Farah is one of the nicest people you will ever meet. She is a member of the Bahá’i Faith from Iran and has lived in the UK for a long time. I have interviewed her about her life a few times in the past and she always has a new story to tell me. In this recording, our discussion covers the evolution of the BME community in Brighton and the life of Táhirih, a Persian feminist and poet of the 19th Century.
Excerpt from the chapter about Farah’s life story from the Castaway Heritage book:
Farah was born in Yazd, Iran, in the summer of 1942 to a respected family. Her parents were esteemed in the community, but her father belonged to the Bahá’i Faith, which was a minority religion, and not officially recognised by the government.
The family left Iran and moved to India when Farah was just a baby and she spent most of her childhood in Bombay, present-day Mumbai. She loved India; she has fond memories of playing around the harbour with her friends (speaking Urdu), starting school (speaking English), and enjoying home-life with her family (speaking Farsi).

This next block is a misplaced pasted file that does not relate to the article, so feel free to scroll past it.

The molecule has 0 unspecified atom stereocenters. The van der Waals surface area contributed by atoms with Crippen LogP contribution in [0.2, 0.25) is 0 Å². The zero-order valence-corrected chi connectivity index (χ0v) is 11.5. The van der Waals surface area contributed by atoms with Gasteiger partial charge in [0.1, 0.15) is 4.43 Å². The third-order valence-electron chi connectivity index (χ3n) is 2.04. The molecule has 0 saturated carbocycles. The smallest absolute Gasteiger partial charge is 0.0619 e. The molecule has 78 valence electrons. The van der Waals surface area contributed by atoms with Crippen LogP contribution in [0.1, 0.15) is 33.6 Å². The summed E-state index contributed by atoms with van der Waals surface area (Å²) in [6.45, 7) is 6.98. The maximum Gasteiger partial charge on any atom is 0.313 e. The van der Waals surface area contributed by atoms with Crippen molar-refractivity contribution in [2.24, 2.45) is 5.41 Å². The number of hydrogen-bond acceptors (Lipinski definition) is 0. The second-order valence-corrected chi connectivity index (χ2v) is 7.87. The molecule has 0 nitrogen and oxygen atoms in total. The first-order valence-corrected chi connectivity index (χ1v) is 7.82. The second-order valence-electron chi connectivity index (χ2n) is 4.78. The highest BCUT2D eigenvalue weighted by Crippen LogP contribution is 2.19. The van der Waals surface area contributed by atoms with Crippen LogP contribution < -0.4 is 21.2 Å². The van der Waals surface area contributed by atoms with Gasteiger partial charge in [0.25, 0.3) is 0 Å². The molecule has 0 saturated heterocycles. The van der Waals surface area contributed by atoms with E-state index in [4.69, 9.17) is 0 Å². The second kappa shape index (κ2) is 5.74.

The family did well in India. Farah’s father opened a shop selling coffee and medicines. Her parents both made many friends. But, sadly, their happy life in India was to come to an end around the time of Gandhi’s assassination. Widespread rioting led to hundreds of deaths and an escalation of the Hindu-Muslim violence that had beset Bombay for decades. Thousands of people fled the city. Bombs were being planted on ships in the harbour and rioters were arming themselves with knives. Farah’s father decided that it was time for the family to leave when he saw two men fighting outside of his shop, with one man murdering the other horribly. Farah was six years old.
She knew leaving was not an easy decision, as her mother was in the later stages of pregnancy and the journey would be dangerous. But foreigners were being targeted and it would be even more dangerous to stay.
Farah remembers watching the ceremony of their Indian friends saying goodbye, presenting gifts, kissing her parents and placing garlands of flowers around their heads. She was deeply moved by the scene.
“My parents were loving and caring people,” said Farah. “They taught me to love all humanity, show kindness to everybody, to be polite to everyone. My parents were magnificent people who always opened their house to everyone. They came for prayer, meditation and to eat, and I learned a lot from them. They were always kind to family, relatives and everybody.”
The family returned to Iran and settled in the capital city, Tehran. Her father opened a furniture business and they prospered, enjoying balmy summers in the citrus groves on the shores of the Caspian Sea.